We hold that the very nature of a crossover bike and the inherent compromises involved, in this case specifically the Freeride 250 engine, are responsible for the running quirkiness and prevalent stutter being reported. KTM has made it pretty clear they will not discontinue this engine anytime soon and all literature released from the factory seems to indicate that they have no intention of ever installing a power valve system on this engine. Their claims are improved engine durability as the biggest reason and the ability to run very lean oil mixtures as the next, thus adding value to what is actually a pretty expensive bike.
I’m not saying it can’t happen, but there simply is no basis to believe that KTM will install a hybrid SX engine with power valve, or some variant of an Enduro engine, like those continually being mentioned in the forum discussions. People who want that are doing it anyway. Here’s why; KTM offers more than enough models to cover any type of riding one could possibly want with a full size bike: everything from the discontinued 110 – on to the current 125s, 150s, 200s, 250s and on up to the 300/350f, EXC 500 Enduro and 450f MX bikes. They have zero motivation to make a fast revving, high output two stroke engine to put in the Freeride and immediately overshadow the steep rake and oversteer handling characteristics of what is technically a slow-speed, tight terrain platform and negate the whole notion of the crossover experience they are striving to create. I would not want to ride this bike with a motocross 250 engine in it that’s for sure. A 150 or 200 Enduro engine, well then things might be a little more fun but still not necessarily what this bike needs, or wants.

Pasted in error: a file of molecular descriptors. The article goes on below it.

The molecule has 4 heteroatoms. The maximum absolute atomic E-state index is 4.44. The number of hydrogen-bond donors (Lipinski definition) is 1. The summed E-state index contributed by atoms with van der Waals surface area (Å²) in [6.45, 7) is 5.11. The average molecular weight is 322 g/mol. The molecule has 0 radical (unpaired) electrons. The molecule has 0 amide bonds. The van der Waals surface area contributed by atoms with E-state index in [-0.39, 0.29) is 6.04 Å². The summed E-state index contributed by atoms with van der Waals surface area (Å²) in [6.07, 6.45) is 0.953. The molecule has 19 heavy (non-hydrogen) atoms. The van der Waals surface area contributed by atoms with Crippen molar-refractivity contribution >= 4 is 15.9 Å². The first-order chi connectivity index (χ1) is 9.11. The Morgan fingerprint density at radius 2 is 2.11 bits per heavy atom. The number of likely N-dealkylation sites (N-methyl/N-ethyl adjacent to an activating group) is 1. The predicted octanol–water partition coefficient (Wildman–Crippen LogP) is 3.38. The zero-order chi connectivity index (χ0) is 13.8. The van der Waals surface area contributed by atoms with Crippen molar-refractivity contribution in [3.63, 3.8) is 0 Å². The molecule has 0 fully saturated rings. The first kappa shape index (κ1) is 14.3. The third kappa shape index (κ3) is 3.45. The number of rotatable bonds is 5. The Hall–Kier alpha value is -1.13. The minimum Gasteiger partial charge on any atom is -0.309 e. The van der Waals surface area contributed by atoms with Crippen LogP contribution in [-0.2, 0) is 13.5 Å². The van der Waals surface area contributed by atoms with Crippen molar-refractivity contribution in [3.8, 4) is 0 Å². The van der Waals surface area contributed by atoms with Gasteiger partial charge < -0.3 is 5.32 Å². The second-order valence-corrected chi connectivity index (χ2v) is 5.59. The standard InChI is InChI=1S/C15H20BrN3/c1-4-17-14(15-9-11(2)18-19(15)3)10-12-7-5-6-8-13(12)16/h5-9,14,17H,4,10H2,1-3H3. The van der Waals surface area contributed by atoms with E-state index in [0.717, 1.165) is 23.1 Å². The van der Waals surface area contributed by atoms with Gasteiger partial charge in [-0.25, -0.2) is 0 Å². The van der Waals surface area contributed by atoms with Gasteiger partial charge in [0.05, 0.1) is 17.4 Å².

The Freeride 250 engine is clearly a trials engine trying to cover a little more ground RPM-wise by the use of a small expansion chamber and a little less “sudden” porting. It is not an Enduro engine trying to be a stumpy, explosive trials engine. The most commonly perceived problem with the Freeride engine is that the low exhaust port of a trials engine poses a problem for a full-on expansion chamber. While I would not call the expansion chamber on the Freeride a full-on expansion chamber, it is still an expansion chamber nonetheless. I agree with this by the way, and just like the banter on the forums this is the first and most obvious place to look for an explanation to the stutter on the Freeride.
A two stroke engine must be considered for what it is: a fully resonant system whether it is utilizing the benefits of an expansion chamber and intake tuning or not. What is not widely understood by the masses is that the primary benefit of a power valve system is what it does in terms of the ability to cleanly carburet the engine. Back before power valves were widely used it was very difficult to precisely tune the carburetor to follow along with sudden changes in scavenging efficiencies provided by a piston port engine with a well-tuned expansion chamber, especially when the compression was high and exhaust porting was a little wild. Today the primary benefit as mentioned above is still the same, the end result though is the more widely recognized benefits of broadening the torque curve and vastly improving charge trapping ability, which makes for substantial fuel economy gains and lower emissions.
I believe the stutter is simply related to the transitory nature of sonic supercharging using an expansion chamber exhaust system, and that the 28mm PWK cannot adequately “read” what this hybrid engine is asking of it below and above the pipe hit, forcing it to go through wild swings of air/fuel ratio depending on where the engine is running at in RPM’s. All this is due to a mismatch between the low exhaust porting of a trials engine and the semi-expansion chamber exhaust system.